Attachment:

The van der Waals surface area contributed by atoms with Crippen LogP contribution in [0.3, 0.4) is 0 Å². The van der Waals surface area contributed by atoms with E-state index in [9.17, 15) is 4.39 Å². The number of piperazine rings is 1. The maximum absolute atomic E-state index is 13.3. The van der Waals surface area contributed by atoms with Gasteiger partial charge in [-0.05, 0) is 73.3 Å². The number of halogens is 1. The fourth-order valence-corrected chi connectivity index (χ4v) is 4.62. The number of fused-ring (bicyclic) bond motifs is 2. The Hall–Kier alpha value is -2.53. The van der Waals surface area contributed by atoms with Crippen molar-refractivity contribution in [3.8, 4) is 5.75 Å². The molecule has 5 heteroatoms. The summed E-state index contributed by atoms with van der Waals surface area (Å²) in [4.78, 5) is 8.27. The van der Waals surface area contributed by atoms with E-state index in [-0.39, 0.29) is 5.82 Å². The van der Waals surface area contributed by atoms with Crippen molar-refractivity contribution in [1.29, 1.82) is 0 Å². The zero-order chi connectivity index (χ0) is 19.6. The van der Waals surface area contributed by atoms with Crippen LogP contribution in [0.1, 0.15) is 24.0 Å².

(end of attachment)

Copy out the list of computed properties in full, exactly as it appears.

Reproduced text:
The van der Waals surface area contributed by atoms with Crippen LogP contribution in [0.3, 0.4) is 0 Å². The van der Waals surface area contributed by atoms with E-state index in [9.17, 15) is 4.39 Å². The number of piperazine rings is 1. The maximum absolute atomic E-state index is 13.3. The van der Waals surface area contributed by atoms with Gasteiger partial charge in [-0.05, 0) is 73.3 Å². The number of halogens is 1. The fourth-order valence-corrected chi connectivity index (χ4v) is 4.62. The number of fused-ring (bicyclic) bond motifs is 2. The Hall–Kier alpha value is -2.53. The van der Waals surface area contributed by atoms with Crippen molar-refractivity contribution in [3.8, 4) is 5.75 Å². The molecule has 5 heteroatoms. The summed E-state index contributed by atoms with van der Waals surface area (Å²) in [4.78, 5) is 8.27. The van der Waals surface area contributed by atoms with E-state index in [-0.39, 0.29) is 5.82 Å². The van der Waals surface area contributed by atoms with Crippen molar-refractivity contribution in [1.29, 1.82) is 0 Å². The zero-order chi connectivity index (χ0) is 19.6. The van der Waals surface area contributed by atoms with Crippen LogP contribution in [0.1, 0.15) is 24.0 Å².